Media Scientists generally work with existing datasets: audiovisual sources (film, radio and television programs, online audio and video), published sources (newspapers, broadcasting directories, social media content) and structured data (such as amount of TV-watchers, or a database like Cinema Context with data derived from newspapers and archival materials, about movies, cinemas, screenings and active individuals and companies from the film industry).
Due to the specific nature of audiovisual resources (combination of picture and sound, time-bound), additional measures are needed to make them searchable and accessible on a larger scale. This is done by linking them to descriptions containing the content and some contextual data (metadata, subtitle files) and with the help of new technology such as automatic speech recognition to generate transcripts and image recognition to search for visual patterns.
Recent user studies (Bron et al 2013; Bron et al. 2015) have shown that media scholars want to examine the various sources together. An good understanding of audiovisual resources requires detailed knowledge of the context in which they are produced, distributed and observed. Moreover, researchers who work with audiovisual resources are often interested in the role of media in the construction distributions reception of a particular social or cultural phenomenon, which requires different perspectives on the same phenomenon can be tracked over time and analyzed in conjunction. In addition, the research process of media scholars is characterized by an exploratory phase of the contents of the material (which is developed in the question and/or tightened) followed by a more focused collection and analysis of particular contextual data (contextualiseringsfase) - a cycle that often or more times repeated and concludes with the presentation of the results found (presentation phase) (Bron et al.2015).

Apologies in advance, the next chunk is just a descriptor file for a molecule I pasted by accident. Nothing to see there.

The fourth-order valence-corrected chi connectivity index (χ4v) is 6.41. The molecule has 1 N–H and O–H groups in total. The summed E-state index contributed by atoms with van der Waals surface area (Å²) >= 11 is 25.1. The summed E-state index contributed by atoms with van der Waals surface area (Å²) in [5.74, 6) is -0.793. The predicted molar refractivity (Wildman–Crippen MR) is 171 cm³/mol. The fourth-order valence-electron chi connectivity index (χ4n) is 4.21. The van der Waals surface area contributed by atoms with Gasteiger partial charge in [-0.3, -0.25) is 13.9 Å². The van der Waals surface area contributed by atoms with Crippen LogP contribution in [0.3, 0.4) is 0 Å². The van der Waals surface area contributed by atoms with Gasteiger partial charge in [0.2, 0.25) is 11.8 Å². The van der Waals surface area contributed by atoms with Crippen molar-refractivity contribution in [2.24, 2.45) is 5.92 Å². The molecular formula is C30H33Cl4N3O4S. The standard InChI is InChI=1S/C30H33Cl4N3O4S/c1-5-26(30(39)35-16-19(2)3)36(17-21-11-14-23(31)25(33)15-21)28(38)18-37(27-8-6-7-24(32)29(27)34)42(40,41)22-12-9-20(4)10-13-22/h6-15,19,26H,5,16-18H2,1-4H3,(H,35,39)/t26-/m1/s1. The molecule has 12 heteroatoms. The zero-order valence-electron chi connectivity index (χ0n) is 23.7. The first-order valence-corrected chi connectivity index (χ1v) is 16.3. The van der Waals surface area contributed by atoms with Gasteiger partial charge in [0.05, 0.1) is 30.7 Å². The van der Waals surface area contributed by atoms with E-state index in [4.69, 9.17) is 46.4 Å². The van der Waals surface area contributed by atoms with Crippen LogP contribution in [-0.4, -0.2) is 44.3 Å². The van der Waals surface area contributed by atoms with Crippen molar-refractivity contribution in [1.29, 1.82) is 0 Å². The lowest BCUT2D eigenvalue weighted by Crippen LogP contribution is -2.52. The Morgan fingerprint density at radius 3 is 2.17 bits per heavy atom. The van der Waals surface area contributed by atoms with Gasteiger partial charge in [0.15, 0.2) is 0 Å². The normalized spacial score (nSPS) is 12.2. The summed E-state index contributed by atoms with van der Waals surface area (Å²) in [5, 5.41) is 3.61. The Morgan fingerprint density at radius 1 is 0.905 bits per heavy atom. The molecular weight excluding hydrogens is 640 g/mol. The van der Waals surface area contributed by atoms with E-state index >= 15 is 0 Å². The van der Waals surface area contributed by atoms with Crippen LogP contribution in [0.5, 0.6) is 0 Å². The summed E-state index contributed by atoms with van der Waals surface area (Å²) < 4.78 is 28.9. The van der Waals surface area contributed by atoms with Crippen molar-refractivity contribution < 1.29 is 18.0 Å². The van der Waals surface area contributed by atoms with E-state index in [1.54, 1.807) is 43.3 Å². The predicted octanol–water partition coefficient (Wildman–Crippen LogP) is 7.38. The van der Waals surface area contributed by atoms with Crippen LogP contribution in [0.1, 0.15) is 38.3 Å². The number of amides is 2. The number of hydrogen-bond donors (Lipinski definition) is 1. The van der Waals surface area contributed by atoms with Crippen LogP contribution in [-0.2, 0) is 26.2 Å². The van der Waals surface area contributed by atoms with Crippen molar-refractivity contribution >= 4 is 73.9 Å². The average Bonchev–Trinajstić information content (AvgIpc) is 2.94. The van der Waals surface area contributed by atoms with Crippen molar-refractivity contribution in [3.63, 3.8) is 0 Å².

The biggest challenge for scientists, media access to the source material, which is often copyrighted and is scattered across different repositories. Also, there is a need for tools to investigate the various sources together.
|Werkpakket 5 (NL)|
Work Package 5 (WP5) is engaged in setting up an infrastructure for media studies. It aims to consolidate five existing tools for exploratory and targeted, contextual media research, to continue its development and to enable them for media scholars. Primarily for the benefit of researchers in media studies but also for scholars from other disciplines who want to use audiovisual resources in their research on specific historical themes or events.
In addition, we have formulated a comprehensive program (Media Studies Suite) that serves to resolve overlap in functionality between tools by integrating the merging of tools and new, state-of-the-art functionalities which synthesized tool.
Every now-and-then an update on the status of WP5 will be provided on this website.
|EN||20-11-2015||first progress report of WP5|
The contact person for all tools and data for WP5 is Julia Noordegraaf.
An overview of the data available in WP5 is provided here.
Full details are provided in the WP5 Collection Registry
An overview of the WP5 tools (or functionalities, as we call them) is provided in the spreadsheet below.
Further information about the use of the WP5 data and tools in the Research Pilots is provided in this PPT-presentation. (PDF-version)
In addition to the below functionalities (the ‘ingredients’), the Media Suite also provides four tools which combine several functionalities in one interface, or ‘recipe’. This facilitates use and has additional analytical value. Testing the added value of these recipes, compared to working with individual functionalities, could be a topic of a Research Pilot.
An overview of: